Art how to paint Watercolour paper and tips on painting moving water.
© frangipanni 2013. All rights reserved.
If you are going to bother trying to paint using watercolors you may as well use the correct paper to achieve good results, right? Thickness does matter, especially concerning painting with watercolor. Read on to find out more about the correct paper and some tips on painting moving water so it actually resembles moving water.
- The thickness of watercolor paper is indicated by weight – grams per square meter (gsm). This will be stated somewhere.
- The higher the number of gsm, the heavier the weight is.
- The heavier the paper the less it will buckle when water is applied.
- Anything less than 300gsm needs to be stretched – which means soaked, taped and allowed to dry in the stretched position.
- Cotton or rag paper is more robust than wood pulp paper.
- Beware of cheap bonded paper – a layer of cotton rag paper bonded to a layer of wood pulp paper. The layers will sometimes separate when wet.
- Good quality paper will have a layer of size on the surface – usually gelatine
- Size is a gelatine (usually) coat they put on watercolor paper to seal it so the paint doesn't just immediately get absorbed into the paper. On good quality paper there is a thicker layer of size so the paint sits on the surface for longer and if you make a mistake you've got some chance of wiping it off without taking off all the size and ruining the paper. Cheaper paper has only a thin layer so when you try to wipe off mistakes you also destroy the size and the paper is useless.
Watercolour paper comes with 3 different surface textures
- Hot-pressed smooth – suitable for botanical art as fine and sharp detail can be achieved.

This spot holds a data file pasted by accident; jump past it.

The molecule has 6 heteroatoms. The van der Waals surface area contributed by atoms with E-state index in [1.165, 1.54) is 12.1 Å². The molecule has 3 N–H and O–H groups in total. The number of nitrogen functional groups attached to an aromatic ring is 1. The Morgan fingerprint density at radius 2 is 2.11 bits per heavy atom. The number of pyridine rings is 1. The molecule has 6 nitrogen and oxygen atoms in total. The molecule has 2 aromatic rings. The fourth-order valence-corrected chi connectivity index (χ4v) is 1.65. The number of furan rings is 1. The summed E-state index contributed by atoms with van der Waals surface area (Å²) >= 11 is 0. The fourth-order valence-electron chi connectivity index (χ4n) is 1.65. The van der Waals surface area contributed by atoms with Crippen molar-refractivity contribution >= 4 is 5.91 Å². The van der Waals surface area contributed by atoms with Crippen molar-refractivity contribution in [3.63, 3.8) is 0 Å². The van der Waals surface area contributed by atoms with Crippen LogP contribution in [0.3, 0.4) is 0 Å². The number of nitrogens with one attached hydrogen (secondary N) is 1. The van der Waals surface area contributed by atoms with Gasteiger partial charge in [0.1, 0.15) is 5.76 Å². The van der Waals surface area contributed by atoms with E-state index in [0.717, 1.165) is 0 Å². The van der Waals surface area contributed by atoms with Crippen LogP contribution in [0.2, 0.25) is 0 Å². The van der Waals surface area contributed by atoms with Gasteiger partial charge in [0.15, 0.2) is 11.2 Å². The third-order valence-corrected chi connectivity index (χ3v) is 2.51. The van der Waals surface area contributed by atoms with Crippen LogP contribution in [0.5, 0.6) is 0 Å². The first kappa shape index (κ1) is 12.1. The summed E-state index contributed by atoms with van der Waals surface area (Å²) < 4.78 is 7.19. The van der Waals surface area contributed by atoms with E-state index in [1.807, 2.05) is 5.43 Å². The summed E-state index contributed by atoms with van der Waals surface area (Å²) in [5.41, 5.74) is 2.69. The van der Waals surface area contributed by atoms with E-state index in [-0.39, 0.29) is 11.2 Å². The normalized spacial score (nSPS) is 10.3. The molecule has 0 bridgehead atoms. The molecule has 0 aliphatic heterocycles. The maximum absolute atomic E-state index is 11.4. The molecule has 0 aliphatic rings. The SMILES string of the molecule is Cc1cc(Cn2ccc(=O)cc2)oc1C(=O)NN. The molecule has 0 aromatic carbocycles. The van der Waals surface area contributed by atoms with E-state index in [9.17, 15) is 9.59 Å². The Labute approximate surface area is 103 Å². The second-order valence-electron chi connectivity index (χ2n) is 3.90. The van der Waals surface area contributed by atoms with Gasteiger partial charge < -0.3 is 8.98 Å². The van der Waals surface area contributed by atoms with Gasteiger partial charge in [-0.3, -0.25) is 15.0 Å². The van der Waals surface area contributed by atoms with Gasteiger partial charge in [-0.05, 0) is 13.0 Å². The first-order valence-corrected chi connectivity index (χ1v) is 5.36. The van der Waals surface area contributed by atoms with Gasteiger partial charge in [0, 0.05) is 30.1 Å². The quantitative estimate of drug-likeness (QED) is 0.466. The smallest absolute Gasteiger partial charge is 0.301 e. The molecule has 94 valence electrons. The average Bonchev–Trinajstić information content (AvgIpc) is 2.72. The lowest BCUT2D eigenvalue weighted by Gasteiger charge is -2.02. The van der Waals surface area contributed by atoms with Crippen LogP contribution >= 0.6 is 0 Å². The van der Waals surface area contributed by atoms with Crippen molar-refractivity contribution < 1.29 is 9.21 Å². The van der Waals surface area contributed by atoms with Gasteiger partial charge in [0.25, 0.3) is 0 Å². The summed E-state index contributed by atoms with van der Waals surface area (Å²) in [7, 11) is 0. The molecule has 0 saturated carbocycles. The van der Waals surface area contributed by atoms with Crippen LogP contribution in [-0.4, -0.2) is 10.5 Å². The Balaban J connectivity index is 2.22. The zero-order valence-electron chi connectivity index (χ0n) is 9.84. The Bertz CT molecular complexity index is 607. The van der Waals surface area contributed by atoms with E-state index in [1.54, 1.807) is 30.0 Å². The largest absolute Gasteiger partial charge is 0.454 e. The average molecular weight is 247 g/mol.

- Cold pressed medium – has some tooth (texture) and is a good all-round surface but not suitable for botanical art or fine detail. Also referred to as ‘‘Not’ paper.
- Rough – is heavily textured and used mainly for landscape, seas
The surface of a large expanse of water is like a large mirror reflecting the light of the sky.
Look for major shapes of light and dark rather than trying to paint everything.
Take photos which freeze a moment so movement is disregarded.
- In moving water (River, creek, ocean) , reflections still come towards you but are broken up.
- Wet sand reflects sky, rocks, people, boats etc
- Foreshore water is usually greenish yellow or brownish as the underlying sand shows through. If the water is rough the sand may be disturbed and therefore discolor the water.
- Breaking ocean waves will be dark at the base as the wave lifts and dark under the curl as it casts shadow on the water.
- Rising ocean waves will be transparent the higher they rise and therefore you can often see aquamarine and other sea greens in them.
- For sea spray and mist, dab color out with a tissue.
- Waves roll into shore in approx parallel lines and towards the shore.
- The tone of a seascape is affected by atmosphere and weather conditions. If there’s fog, lots of sea-spray etc, the colors will be lighter and detail will be obscured. If it’s a cloudy day, the clouds may be reflected in the water.
- Clouds cast shadow onto water as well as onto land.
- Waves have perspective. The further away, the smaller, flatter and closer together they will appear.
Waves closer to you have more color, more detail, are larger and more widely spaced.
Hopefully you'll be saving yourself a lot of wasted time because of incorrect paper choice and the sprays, bubbles and salt will almost be piercing your eyes with the realistic nature of your moving water.
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